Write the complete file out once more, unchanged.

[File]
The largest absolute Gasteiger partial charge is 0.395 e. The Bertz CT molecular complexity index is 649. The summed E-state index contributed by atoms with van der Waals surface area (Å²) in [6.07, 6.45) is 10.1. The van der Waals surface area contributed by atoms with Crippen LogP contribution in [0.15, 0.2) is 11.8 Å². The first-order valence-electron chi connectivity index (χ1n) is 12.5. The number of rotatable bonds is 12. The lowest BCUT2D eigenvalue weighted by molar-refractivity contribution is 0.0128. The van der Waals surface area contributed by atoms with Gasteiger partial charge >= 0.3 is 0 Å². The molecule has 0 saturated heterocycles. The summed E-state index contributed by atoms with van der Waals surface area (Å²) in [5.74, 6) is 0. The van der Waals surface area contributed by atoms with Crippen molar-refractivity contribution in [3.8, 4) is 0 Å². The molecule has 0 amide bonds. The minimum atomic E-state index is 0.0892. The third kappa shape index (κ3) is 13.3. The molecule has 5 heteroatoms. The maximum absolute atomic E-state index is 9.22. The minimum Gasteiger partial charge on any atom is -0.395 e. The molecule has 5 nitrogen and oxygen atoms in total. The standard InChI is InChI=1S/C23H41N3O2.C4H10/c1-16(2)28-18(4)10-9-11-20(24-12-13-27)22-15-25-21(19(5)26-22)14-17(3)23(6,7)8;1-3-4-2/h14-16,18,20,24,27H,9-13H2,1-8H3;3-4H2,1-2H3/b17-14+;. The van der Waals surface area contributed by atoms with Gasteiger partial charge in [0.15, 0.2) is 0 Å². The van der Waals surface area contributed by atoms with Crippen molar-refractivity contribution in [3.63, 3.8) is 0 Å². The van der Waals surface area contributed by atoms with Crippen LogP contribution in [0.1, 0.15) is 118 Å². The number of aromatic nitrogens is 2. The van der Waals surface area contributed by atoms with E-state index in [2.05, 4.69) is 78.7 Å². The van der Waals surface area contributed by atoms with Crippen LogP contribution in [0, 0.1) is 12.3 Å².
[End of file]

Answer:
The largest absolute Gasteiger partial charge is 0.395 e. The Bertz CT molecular complexity index is 649. The summed E-state index contributed by atoms with van der Waals surface area (Å²) in [6.07, 6.45) is 10.1. The van der Waals surface area contributed by atoms with Crippen LogP contribution in [0.15, 0.2) is 11.8 Å². The first-order valence-electron chi connectivity index (χ1n) is 12.5. The number of rotatable bonds is 12. The lowest BCUT2D eigenvalue weighted by molar-refractivity contribution is 0.0128. The van der Waals surface area contributed by atoms with Gasteiger partial charge >= 0.3 is 0 Å². The molecule has 0 saturated heterocycles. The summed E-state index contributed by atoms with van der Waals surface area (Å²) in [5.74, 6) is 0. The van der Waals surface area contributed by atoms with Crippen molar-refractivity contribution in [3.8, 4) is 0 Å². The molecule has 0 amide bonds. The minimum atomic E-state index is 0.0892. The third kappa shape index (κ3) is 13.3. The molecule has 5 heteroatoms. The maximum absolute atomic E-state index is 9.22. The minimum Gasteiger partial charge on any atom is -0.395 e. The molecule has 5 nitrogen and oxygen atoms in total. The standard InChI is InChI=1S/C23H41N3O2.C4H10/c1-16(2)28-18(4)10-9-11-20(24-12-13-27)22-15-25-21(19(5)26-22)14-17(3)23(6,7)8;1-3-4-2/h14-16,18,20,24,27H,9-13H2,1-8H3;3-4H2,1-2H3/b17-14+;. The van der Waals surface area contributed by atoms with Gasteiger partial charge in [0.15, 0.2) is 0 Å². The van der Waals surface area contributed by atoms with Crippen molar-refractivity contribution in [3.63, 3.8) is 0 Å². The van der Waals surface area contributed by atoms with Crippen LogP contribution in [0.1, 0.15) is 118 Å². The number of aromatic nitrogens is 2. The van der Waals surface area contributed by atoms with E-state index in [2.05, 4.69) is 78.7 Å². The van der Waals surface area contributed by atoms with Crippen LogP contribution in [0, 0.1) is 12.3 Å².